Having our produce delivered, knowing it will be high-quality, and enjoying a controlled bit of variety has been a great pleasure and I’d heartily recommend it to others.  I’m sure there are similar operations out there, but these guys are genuine foodies and the model seems to benefit all parties from farm to table.  I don’t know their economics, but I do wonder about a retailer picking up on this model and giving it a go.

    This experience makes me call into question the limitations I perceive of E-Commerce and reiterate a phrase I use more and more of late – all is possible.

    I got the following email responding to last week's piece about Sesame Street licensing out its logo and characters for free to the Produce Marketing Association (PMA) in an effort to get more kids to eat fruits and vegetables:

    While I applaud the PMA and Sesame Workshop for their efforts here, can we please note that this is definitely NOT a unique effort.  The use of pass-through licensing of very popular characters in the produce department has been explored for more than ten years.   In fact, back in 2003/04 the Product for Better Health Foundation struck a similar arrangement with Sesame Workshop and offered all its members a wide array of customized retail marketing solutions featuring Sesame characters.  PBH also struck deals with Marvel Comics, Disney, United Media (think Charlie Brown and Halloween), and others.  You would NOT be hard pressed to find MANY in the produce industry that have championed a licensed character program (Dole comes to mind quickly).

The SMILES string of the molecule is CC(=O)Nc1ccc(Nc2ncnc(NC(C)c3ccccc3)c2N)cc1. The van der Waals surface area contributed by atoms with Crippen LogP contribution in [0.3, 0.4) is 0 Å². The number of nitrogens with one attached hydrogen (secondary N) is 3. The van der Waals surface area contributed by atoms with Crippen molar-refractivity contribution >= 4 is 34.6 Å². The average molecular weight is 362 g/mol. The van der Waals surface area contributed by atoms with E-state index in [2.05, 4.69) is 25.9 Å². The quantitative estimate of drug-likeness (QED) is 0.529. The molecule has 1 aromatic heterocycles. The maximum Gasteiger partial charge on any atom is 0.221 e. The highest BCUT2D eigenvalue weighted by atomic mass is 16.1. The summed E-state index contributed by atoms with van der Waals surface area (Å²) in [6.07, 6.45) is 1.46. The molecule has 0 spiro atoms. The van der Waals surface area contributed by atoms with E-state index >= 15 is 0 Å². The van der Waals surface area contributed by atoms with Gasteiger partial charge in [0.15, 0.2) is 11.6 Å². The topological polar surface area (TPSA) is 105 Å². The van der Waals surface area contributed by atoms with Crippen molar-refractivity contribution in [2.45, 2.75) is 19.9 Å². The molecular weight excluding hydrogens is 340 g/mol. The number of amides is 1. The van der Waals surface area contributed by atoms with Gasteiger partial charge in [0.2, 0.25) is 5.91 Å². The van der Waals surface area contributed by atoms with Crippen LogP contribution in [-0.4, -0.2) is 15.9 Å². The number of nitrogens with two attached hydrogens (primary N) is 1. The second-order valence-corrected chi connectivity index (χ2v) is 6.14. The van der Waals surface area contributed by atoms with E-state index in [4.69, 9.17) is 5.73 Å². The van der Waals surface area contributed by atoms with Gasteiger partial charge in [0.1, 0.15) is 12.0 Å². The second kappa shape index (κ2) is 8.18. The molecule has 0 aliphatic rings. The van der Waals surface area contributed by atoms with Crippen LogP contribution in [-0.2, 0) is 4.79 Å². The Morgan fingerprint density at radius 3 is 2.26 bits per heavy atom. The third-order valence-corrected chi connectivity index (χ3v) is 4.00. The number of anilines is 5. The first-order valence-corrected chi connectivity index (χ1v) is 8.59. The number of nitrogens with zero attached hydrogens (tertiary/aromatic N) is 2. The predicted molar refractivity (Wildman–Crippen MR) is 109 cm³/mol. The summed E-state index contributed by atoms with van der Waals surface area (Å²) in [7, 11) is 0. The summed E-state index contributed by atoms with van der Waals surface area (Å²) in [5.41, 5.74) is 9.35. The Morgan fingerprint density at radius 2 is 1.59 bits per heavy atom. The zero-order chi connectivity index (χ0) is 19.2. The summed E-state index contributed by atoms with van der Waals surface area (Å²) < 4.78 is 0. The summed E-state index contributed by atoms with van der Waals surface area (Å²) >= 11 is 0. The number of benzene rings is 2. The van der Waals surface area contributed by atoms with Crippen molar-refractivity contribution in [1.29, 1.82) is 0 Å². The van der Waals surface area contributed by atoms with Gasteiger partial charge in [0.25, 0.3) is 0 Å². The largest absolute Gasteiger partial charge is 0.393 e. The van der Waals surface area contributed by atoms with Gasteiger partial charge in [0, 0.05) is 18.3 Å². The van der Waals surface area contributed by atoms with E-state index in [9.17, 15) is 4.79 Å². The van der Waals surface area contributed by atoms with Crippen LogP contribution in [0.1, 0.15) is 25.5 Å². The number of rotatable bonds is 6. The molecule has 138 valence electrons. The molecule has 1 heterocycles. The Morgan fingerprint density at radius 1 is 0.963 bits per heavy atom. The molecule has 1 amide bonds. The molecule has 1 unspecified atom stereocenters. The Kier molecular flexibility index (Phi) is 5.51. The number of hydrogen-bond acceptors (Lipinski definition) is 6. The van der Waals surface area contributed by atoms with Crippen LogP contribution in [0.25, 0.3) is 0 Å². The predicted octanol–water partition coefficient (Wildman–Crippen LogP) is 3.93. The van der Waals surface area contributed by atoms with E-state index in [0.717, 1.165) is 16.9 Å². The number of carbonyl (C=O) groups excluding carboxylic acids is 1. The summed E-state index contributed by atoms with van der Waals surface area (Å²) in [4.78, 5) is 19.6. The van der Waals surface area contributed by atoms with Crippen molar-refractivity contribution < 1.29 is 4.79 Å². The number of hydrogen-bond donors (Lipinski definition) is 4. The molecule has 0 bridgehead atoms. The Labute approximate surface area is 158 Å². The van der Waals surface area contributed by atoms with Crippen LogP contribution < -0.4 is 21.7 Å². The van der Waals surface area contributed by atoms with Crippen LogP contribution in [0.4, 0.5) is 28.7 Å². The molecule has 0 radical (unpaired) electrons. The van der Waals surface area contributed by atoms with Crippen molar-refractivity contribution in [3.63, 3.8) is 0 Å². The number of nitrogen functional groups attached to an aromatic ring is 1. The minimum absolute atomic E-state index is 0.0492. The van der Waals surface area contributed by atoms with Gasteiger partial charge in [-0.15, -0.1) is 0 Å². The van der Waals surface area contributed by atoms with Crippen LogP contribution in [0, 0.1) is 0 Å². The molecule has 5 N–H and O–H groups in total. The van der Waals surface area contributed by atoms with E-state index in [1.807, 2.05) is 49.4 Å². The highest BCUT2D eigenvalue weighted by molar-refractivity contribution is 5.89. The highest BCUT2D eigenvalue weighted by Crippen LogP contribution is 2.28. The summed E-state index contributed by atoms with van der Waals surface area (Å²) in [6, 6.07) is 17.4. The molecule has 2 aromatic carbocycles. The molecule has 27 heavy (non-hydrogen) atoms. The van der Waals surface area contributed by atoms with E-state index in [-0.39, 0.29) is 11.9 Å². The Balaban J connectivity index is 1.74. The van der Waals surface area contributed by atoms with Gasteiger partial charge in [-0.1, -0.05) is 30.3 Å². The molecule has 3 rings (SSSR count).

Certainly it’s noteworthy that PMA is picking up the work that many before them have started and newsworthy that the White House has lent a little sizzle to the effort.  But the good folks at PBH can tell you about the devil and the details.  Retailers need to embrace this opportunity and drive it in the marketplace.   In the early days of PBH’s efforts, Wal-Mart was an early adopter, they ran quarterly programs with great results (sales) but it took a lot of work and coordinated effort between Wal-Mart and their suppliers and PBH was the catalyst.

    I wish PMA so much success with this very important effort but I also think we should note that this effort was made possible by many that blazed this trail before them.

    I was unsure about how the new PMA effort might differ from previous initiatives, so I reached out to Bryan Silbermann and asked him to elaborate:

    Let me just say at this point that I am VERY familiar with what PBH has done because I was one of the two people (the other was Bob Carey) who created and launched PBH – Produce for Better Health Foundation -- in 1991 in partnership with the National Cancer Institute. This is one creation of which I am intensely proud.  And I’m very familiar with the extent of their programs – which PMA helps to fund and has given millions of dollars to over the past two decades.  PBH was housed in the PMA offices for the first several years of its existence too.

    But the way in which this Sesame license and use will be rolled out is fundamentally different from approaches that have been taken before, especially when married with the other elements of the rollout that we have in mind.  Can’t say more than that at this stage but stay tuned. And a number of people who have been involved in character licensing for their own companies will be members of the task force developing the Sesame Street campaign.

    We'll stay tuned. Promise.
    KC's View:

    Published on: November 4, 2013

    In Week Nine of the National Football League…

    Minnesota 23
    Dallas 27

    New Orleans 20
    NY Jets 26

    Kansas City 23
    Buffalo 13

    San Diego 24
    Washington 30

    Tampa Bay 24
    Seattle 27

    Baltimore 18
    Cleveland 24

    Pittsburgh 31
    New England 55

    Philadelphia 49
    Oakland 20

    Tennessee 28
    St. Louis 21

    Atlanta 10
    Carolina 34

    Indianapolis 27
    Houston 24

    And, in the 43rd New York City Marathon, Geoffrey Mutai and Priscah Jeptoo - both from Kenya - came in first place in the men's and women's races.

    Mutai finished the men's race in 2 hours, 8 minutes and 24 seconds, while Jeptoo won the women's race in 2 hours, 25 minutes and 7 seconds.
    KC's View: